This We Have Now

This we have now
is not imagination.

This is not
grief or joy.

Not a judging state,
or an elation,
or sadness.

Those come and go.
This is the presence that doesn’t.

From Essential Rumi
by Coleman Barks

The next time you’re watching the news and paying your bills while trying to phone your mom and pet your cat, stop. Do one thing. Only one. Choose your activity wisely and give it your full attention.
Save your sanity and realize your limitations. It’s okay if you can’t fix everything. It’s okay if you can’t save the world. We can put on our tie dyed shirts and chant OM.

Recommendation: The No Impact Man by Colin Beavan

The New Rule by Rumi

It’s the old rule that drunks have to argue and get into fights.

The lover is just as bad. He falls into a hole.

But down in the hole he finds something shining,

worth more than any amount of money or power.

Last night the moon came dropping its clothes in the street.

I took it as a sign to start singing,

falling up into the bowl of sky.

The bowl breaks. Everywhere is falling everywhere.

Nothing else to do.

Here’s the new rule: break the wineglass, and fall toward the glassblower’s breath.

translated by Coleman Barks
This writing is an updated version of a previous post, The Simple Life. Thank you for reading.

Authenticity In Times Of Crisis

We know instinctively that some things are precious. Your health, relationships, family, sanity, and mobility must be prized so that you can have a happy life. Your true self is also worth protecting.

Authentic – representing one’s true nature or beliefs; true to oneself or to the person identified

https://www.dictionary.com/browse/authentic

I follow trends. Fashion is a hobby of mine and in my blood. As far back as I can remember, my very reason for getting out of bed was to pick my outfit for the day. The magazines influenced me on the colors I liked and the amount of brightness. It’s subtle. Soon after indulging in the magazines, I’d forget who I was. Do I like lace? Why am I suddenly craving, needing their product? I’ve been swept into a river of marketing.

Authentic


Do I remember who I am?

There were terrorists on the news. Now, it’s politics. I watch stories of sickness, epidemics, murders, crime, and war. Can I hide at home? I can’t stay this way. I don’t want to be swept into the kinetic frenzy of herd mentality. How do I handle my life?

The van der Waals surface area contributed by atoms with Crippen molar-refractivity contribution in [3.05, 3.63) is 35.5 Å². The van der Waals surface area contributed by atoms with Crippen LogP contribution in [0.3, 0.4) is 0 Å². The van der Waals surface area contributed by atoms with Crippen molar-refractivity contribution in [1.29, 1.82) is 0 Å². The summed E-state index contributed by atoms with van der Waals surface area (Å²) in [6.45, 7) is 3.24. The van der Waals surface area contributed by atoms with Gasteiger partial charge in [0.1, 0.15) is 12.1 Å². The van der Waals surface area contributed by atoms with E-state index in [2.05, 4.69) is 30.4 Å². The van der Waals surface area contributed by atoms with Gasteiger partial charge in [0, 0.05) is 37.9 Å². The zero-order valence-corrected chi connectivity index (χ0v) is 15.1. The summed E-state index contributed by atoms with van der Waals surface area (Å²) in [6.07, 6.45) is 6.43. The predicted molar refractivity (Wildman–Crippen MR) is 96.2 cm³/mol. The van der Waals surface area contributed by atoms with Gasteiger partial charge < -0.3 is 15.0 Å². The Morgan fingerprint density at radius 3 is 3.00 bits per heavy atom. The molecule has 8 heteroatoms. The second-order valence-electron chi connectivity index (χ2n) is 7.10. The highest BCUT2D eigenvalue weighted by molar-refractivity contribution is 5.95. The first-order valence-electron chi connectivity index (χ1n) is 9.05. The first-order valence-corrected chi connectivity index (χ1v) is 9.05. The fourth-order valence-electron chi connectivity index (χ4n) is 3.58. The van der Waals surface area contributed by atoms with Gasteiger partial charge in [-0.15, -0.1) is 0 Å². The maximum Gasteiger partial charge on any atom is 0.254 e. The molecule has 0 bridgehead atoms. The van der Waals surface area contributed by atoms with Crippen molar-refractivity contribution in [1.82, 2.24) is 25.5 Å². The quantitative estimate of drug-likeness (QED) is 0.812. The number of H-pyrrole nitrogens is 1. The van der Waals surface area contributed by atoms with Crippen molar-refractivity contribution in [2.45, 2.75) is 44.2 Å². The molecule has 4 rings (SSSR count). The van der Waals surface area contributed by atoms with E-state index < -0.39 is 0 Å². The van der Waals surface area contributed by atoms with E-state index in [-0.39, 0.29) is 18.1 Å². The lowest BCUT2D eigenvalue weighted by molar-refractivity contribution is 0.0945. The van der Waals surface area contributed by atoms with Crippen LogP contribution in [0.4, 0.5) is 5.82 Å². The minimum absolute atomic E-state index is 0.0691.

I remember me.

I have made it through many rough times and difficult trials. Victorious. I know am strong enough to make it through the dark night. There’s light. But in the dark moments I still feel hopeless. I had to find focus on a good thought and remind myself of it over and over again. Sometimes it helped to have a physical token as in the movie Inception. Recently, I started listening to positive podcasts and guided meditations. Brain Software With Mike Mandel: Dealing With Disaster is a good episode. I also like Tracks to relax: I Am Deserving Sleep. I’m trying to laugh and do silly things. I know it’s one day at a time. It will get better.

Sometimes after bad things happen, after the storm, it takes time to find footing. I’m still finding mine. My surgery left me weak. Our nation, this world, we as a whole will need to find our strength again. It will get better. Remember who you are. You are strong. You are funny.

Adding Pleasure

Benefits

In my years of recovery from abuse, I’ve learned that a victim’s coping methods are smart. List making and stocking up on supplies are virtues we admire in others, but we can use them to hide also. It’s like procrastinating until it’s too late. I’m the same way, there are many healthy habits we can develop.

Creation

Creating small memories throughout your day is a great way to build a beautiful life. Totems can be made to honor your life. It’s an easy way to remind yourself of your values. You can have unique traditions or days of your own. My two girlfriends and I created our winter holiday in which we exchange socks. The holiday is our day. And it is sacred.

Socks

Only you are in charge of your life. Yes, others cause things to happen around you, but you are the ultimate chooser. Be well in your life today.

“Simply asking yourself the question, ‘How am I doing right now?’ is a gentle reminder to take care of yourself,” Hill Kooienga said. – HuffPost

Thanks for your patience while I am recovering from my surgery. Healing is slow but sure.

Disappointment

The holidays can leave me feeling like an abused spouse. I never think I meet the hidden expectations and wonder if I’m a failure.

How was your family time? Or aloneness?

Tyler Knott Gregson

Traditional holiday seasons are triggering. I cling to unfulfilled desires even though they will never be mine. I need the light of grace to see past the fog.

Joy in connecting

Today was a day for recovery. My guy and I walked around downtown. There’s a bookstore, Magic City Books, and we’ve wanted to go. I purchased a couple of books (below) after allowing myself a lengthy browse. We had coffee at the shop next door, and afterward, we went home. It was refreshing. No rush. Like the slow stretch you do when you exit the car after a long drive.

Maybe you do well through the holidays. If so, I’m glad. Let me know either way. I’d love to know.

Seriously Happy

There’s no guarantee for success or one formula for not ending your life with regrets, but there are a few pieces of wisdom which have been shared over many generations.

  • Hang around positive people.
  • Don’t fix negative people.
  • Help your tribe.
  • Seek tasks and lessons that are challenging to you.
  • Respect the human needs: camaraderie, love, family, tests, learning, struggle.

One Thing List

If you find yourself not finishing projects and you want to retrain your mind, here is a tactic. Make a list and do one thing a day to keep yourself accountable. By practicing daily, we climb out of the ruts where we are stuck. We can make short, easy to complete tasks such as reading one paragraph or dancing five minutes. Continue until you relearn the pleasure that comes from your accomplishments. Feel the pride. It’s your thing.

Be Strong

Your mind will try to protect you from this but know you are safe. You’ll have enough energy left over, enough time, and even enough inspiration. You won’t run out of fuel. Your mind is locked in scarcity and is protecting you by holding that mode.